In an era marked by the terrible shocks of the global pandemic, and a generalised crisis of the most traditional values, companies and brands have a precious opportunity to renew their service offerings to people, striving to build an innovative business model that has the individual, the person, the human being, at the centre, along with all their interests and needs.
From the end of 2019 onwards, millions of people around the world have been forced to get used to a new lifestyle, to a radical upheaval of their daily habits. For many, this has meant an alarming increase in anxiety and tension levels, not to mention the numerous bouts of depression caused by the pandemic. In order to help people adapt to these new circumstances, companies have begun to offer human-centred services and products, a series of highly personalised solutions dedicated first and foremost to the well-being of the person, to the immediate satisfaction of their most urgent needs.
It is not just a question of mere products in some product category: the change is epochal and also concerns the deepest fibres of the brand, its essence. The pandemic has prompted many companies to completely reformulate their philosophical principles, to which has been added a clear interest in the fate of the planet, natural ecosystems and people.
An iron barrel for the individual
Since this is a forced change, brought about by totally unpredictable and unstoppable causes of force majeure (the health emergency), the antidote for restoring a semblance of serenity will have to come from the same source, i.e. from outside, and will have to have the capacity to effectively meet all people’s needs, even the most basic ones, modelling around them a sort of iron barrel in which each individual can feel at ease and satisfied.
To combat anxiety, the negative effects of hyper-connectedness and manic shopping, some of the largest global companies have already adopted successful, highly innovative strategies based on people’s well-being.
Google, for example, has developed an exceptional system to protect the mental and psychological health of its employees, through an internal protocol called TEA (Thoughts, Energy, Attention). This programme, aimed primarily at maintaining a good balance between the private and working spheres, trains employees in self-analysis, helping them to identify the causes of stress – including those shared with their colleagues in the workplace – and drawing up a plan to reduce it, to neutralise it, thus restoring a certain spiritual balance.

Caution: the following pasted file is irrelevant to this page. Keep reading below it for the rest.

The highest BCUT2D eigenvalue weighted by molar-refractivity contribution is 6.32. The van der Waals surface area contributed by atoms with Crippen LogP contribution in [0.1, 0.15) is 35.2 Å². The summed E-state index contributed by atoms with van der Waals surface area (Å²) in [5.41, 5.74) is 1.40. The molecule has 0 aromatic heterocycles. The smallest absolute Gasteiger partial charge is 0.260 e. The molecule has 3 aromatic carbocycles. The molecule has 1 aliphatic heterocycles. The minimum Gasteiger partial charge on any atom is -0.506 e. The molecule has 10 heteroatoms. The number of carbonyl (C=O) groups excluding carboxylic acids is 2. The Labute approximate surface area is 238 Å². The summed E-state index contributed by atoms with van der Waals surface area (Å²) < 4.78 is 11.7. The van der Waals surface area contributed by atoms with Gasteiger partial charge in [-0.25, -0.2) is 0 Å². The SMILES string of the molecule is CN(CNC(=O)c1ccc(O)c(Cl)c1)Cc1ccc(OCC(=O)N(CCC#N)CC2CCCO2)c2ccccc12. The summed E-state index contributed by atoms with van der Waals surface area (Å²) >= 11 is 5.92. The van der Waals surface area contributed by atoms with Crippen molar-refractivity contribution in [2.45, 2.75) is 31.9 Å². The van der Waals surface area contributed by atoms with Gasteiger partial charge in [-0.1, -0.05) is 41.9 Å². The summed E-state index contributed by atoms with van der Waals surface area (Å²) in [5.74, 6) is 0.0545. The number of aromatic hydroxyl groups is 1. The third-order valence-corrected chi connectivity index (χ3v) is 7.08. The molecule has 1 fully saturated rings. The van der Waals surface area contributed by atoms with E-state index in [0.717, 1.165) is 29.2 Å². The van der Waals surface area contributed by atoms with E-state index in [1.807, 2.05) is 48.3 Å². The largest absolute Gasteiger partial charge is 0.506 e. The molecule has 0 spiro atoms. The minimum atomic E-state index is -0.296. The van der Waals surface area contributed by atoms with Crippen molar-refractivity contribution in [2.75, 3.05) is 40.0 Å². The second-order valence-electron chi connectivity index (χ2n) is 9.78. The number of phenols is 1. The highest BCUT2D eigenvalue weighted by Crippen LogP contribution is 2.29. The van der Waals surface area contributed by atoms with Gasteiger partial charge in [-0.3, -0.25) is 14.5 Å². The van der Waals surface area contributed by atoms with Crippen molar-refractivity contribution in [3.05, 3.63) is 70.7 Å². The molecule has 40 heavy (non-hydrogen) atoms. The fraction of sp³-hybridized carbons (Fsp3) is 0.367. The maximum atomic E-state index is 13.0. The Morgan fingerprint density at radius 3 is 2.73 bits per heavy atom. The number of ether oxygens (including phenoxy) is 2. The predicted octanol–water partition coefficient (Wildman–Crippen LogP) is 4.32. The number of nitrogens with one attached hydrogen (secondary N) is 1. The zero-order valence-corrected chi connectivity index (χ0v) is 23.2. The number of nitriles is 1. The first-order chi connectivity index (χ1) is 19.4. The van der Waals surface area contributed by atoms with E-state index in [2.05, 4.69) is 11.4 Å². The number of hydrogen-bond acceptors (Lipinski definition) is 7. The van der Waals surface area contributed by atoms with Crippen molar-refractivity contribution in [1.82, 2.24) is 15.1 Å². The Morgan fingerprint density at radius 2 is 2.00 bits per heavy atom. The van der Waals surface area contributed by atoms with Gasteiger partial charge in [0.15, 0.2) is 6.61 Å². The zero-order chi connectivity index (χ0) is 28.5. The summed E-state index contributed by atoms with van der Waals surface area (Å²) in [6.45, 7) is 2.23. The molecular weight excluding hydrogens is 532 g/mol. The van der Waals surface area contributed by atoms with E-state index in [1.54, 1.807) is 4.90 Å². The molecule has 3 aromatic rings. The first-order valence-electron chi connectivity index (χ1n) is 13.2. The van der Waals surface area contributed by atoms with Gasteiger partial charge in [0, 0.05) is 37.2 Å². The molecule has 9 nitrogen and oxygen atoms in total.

The focus on people is thus not merely the marketing of innovative products for customers, focused on activating the mechanisms of well-being, but also concrete internal strategies to promote the health of the company’s employees and workers.
Google has also shown that it wants to safeguard people’s lives outside the workplace: by encouraging the use of a tool such as Calendar, for example, the company encourages employees to set aside ‘no meeting days’, thus helping people to take a break from work and devote a few hours to their interests, family and personal passions.
The case of Google
Google’s focus on personal wellbeing is also evident in its online training for managers, which was set up with the aim of helping top management to recognise the symptoms of malaise in their employees and to devise effective counter-strategies to restore harmony in the company. Sometimes, the desire to trigger people’s physiological wellbeing can be intuited from particular services made available by brands, such as those that intervene on the unconscious aspects of the individual.
The numerous casino bonuses designed by some of the best online gambling platforms, for example, have been developed precisely to allow people to live an incredibly intense gaming experience, fuelled by the (partially) free bonuses and the rich opportunities arising from their use, such as that of playing some of the best traditional casino games and gaining practical experience in their use, with the possibility of winning real money.
The drive towards people’s wellbeing can take different forms: it can be directed at customers, externally, or internally, with a view to bringing the company and its employees closer to a more human dimension of work. In the medium to long term, companies that are able to grasp the spark of uniqueness in each person, dedicating time to their development and care for their wellbeing, will already be halfway to success.